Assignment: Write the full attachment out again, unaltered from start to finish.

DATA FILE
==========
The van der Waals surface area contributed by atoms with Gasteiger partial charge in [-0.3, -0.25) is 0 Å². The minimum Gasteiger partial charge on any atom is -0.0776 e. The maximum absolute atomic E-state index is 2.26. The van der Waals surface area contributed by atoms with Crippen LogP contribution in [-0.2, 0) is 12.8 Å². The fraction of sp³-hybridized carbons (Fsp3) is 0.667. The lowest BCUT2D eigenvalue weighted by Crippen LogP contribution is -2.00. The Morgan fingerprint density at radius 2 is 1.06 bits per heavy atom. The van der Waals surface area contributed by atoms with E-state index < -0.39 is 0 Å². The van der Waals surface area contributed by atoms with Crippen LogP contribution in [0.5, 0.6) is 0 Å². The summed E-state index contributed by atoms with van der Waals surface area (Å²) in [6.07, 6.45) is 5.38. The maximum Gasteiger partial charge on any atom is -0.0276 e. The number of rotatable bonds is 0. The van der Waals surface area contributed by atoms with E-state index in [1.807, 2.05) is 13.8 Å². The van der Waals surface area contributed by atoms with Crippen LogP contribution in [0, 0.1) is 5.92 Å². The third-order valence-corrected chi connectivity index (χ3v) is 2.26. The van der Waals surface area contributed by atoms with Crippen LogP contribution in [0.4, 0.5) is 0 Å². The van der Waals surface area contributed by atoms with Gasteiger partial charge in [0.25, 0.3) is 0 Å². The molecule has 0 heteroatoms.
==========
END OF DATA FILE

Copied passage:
The van der Waals surface area contributed by atoms with Gasteiger partial charge in [-0.3, -0.25) is 0 Å². The minimum Gasteiger partial charge on any atom is -0.0776 e. The maximum absolute atomic E-state index is 2.26. The van der Waals surface area contributed by atoms with Crippen LogP contribution in [-0.2, 0) is 12.8 Å². The fraction of sp³-hybridized carbons (Fsp3) is 0.667. The lowest BCUT2D eigenvalue weighted by Crippen LogP contribution is -2.00. The Morgan fingerprint density at radius 2 is 1.06 bits per heavy atom. The van der Waals surface area contributed by atoms with E-state index < -0.39 is 0 Å². The van der Waals surface area contributed by atoms with Crippen LogP contribution in [0.5, 0.6) is 0 Å². The summed E-state index contributed by atoms with van der Waals surface area (Å²) in [6.07, 6.45) is 5.38. The maximum Gasteiger partial charge on any atom is -0.0276 e. The number of rotatable bonds is 0. The van der Waals surface area contributed by atoms with E-state index in [1.807, 2.05) is 13.8 Å². The van der Waals surface area contributed by atoms with Crippen LogP contribution in [0, 0.1) is 5.92 Å². The third-order valence-corrected chi connectivity index (χ3v) is 2.26. The van der Waals surface area contributed by atoms with Crippen LogP contribution in [0.4, 0.5) is 0 Å². The van der Waals surface area contributed by atoms with Gasteiger partial charge in [0.25, 0.3) is 0 Å². The molecule has 0 heteroatoms.